Does anyone know what happened to RCI events?

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  15. chhotobelay kumRo, jhinge eguloke khadyo hisebe dhortam na. ekhon sonamukh kore khai. amaro bishwas, ei bhalolagata is inversely related to the distance you travel from your home kitchen. shudhu muulota ekhono trouble dichhe. ota bhalolaagate gele bodhoy boyes aarekta joruri variable.

    soja, no-nonsense ranna, kajei bhalo khete hobe. aar chhobigulo o bhoyanok suswadu.

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  16. absolutely love the medley of ingredients in this dish!

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  17. LOL at the comment state of malnutrition.
    But then I am guilty as charged for I was not aware of differnt bengali dishes either. Of course I knew about Rosaggulla (:-)).

    Anyway it is only after I started blogging and seeing your's. Soma's blog that I got a glimpse of Bengali cuisine, pronouncation etc.

    I liked the shaak and the spices that go along with it, I might try it with potatoes and spinach alone.

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  18. So true, San. Mainly due to ignorance, no malice meant. But profiling of another sort, based on region, skin color etc happens way too often still. Sad really.
    The bhaji looks great!

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  19. You are true as I harldy find any bengali restaurants in Chennai but come to sweets there were plenty. I am not a big fan of rasagullas (pardon me for the spelling) until I made them at last week. I found a whole lot of difference between the store bougth rubbery ones to the home made soft spongy pillows of goodness. I had made quiet a number of fish dishes from this blog and I adore the simplicity of the spices and the vegetables comin togther yet highlighting the vegeable tastes to the fullest possible. I adore regional indian food than any other food in the world! Hats off Sadeepa to all the Indian women inside or outside India who srive to cook a reginal style meal to their family against all odds!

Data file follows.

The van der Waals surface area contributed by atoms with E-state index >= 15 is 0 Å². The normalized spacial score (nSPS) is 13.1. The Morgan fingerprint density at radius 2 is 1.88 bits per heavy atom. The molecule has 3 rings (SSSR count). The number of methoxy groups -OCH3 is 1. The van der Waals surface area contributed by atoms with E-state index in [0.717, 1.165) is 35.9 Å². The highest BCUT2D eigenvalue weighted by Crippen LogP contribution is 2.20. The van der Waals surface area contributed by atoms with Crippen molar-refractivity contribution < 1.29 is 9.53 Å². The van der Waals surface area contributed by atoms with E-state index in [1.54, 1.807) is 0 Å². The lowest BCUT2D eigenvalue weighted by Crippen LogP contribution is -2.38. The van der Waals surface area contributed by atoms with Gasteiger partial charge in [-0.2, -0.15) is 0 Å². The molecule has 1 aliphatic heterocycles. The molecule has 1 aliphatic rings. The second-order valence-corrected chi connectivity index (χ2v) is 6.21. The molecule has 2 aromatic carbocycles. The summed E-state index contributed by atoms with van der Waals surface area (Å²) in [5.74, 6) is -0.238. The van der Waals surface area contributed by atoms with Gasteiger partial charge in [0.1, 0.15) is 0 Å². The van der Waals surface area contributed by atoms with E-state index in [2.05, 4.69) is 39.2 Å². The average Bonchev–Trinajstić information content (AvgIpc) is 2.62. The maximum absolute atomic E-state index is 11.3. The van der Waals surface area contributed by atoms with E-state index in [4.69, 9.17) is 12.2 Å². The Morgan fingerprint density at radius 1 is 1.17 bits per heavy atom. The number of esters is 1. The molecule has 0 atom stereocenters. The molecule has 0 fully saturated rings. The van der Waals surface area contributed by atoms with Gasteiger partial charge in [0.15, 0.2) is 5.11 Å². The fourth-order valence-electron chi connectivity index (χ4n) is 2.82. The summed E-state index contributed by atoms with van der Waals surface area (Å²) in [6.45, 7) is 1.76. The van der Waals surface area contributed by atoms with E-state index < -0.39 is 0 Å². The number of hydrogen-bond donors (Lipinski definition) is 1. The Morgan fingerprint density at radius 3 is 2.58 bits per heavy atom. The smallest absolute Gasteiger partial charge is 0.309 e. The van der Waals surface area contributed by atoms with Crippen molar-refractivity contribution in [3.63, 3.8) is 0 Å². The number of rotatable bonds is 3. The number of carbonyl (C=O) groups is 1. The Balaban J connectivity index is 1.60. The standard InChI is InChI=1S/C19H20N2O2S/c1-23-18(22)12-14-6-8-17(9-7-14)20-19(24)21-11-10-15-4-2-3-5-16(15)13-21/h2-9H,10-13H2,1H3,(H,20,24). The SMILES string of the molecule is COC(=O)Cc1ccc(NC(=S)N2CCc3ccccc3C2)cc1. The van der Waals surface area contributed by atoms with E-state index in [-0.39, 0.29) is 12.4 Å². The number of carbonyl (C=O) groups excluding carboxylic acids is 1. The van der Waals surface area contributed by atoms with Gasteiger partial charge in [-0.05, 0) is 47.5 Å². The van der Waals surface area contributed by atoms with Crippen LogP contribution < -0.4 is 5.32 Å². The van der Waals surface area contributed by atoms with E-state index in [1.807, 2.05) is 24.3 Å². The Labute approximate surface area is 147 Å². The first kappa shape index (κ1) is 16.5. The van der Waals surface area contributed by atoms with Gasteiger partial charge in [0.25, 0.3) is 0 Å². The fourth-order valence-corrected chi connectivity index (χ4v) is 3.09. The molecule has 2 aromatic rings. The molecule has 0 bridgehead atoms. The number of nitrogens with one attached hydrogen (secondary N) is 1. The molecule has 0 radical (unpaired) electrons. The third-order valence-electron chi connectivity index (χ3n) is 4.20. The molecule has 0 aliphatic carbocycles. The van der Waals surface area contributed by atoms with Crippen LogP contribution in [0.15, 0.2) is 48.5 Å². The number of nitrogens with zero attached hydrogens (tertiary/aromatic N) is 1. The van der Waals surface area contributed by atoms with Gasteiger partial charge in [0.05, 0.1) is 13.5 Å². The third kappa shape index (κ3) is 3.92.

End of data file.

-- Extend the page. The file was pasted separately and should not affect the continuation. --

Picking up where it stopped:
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  20. I love Bengali veggies, and can't agree with u when u say that all people ask for when they get introduced is fish or sweets...esp fish in my case. The fact that u put veggies into anything is an added advantage. I learnt from my mom in law to make something similar with fish head but she calls it a chachda.

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  21. "It wasn't complex, a mix of spices here, a subtle pinch of cumin-coriander there, a dash of mustard oil as a secret ingredient and voila "
    That is exactly what i feel is the essence of any cuisine!!have to try vegies ur way.. so u don't make rosogollas? sad! i still remember the best rosogaollas i had from calcutta!sigh.

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  22. I just stumbled on your site and will definitely be coming back. I have no experience with Bengali foods. I also like to cook with mustard oil. My grandmother taught me to boil the oil and then to keep and cook with it. Do you do something similar?

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  23. HC

    Don't know about Rotis, me loves it with rice

    Soma

    Yeah isn't that true ?

    Pree

    Ok same here but for me the love happened much later

    Indo

    :-)

    Priya

    You are one pro with mustard oil, I must say

    SS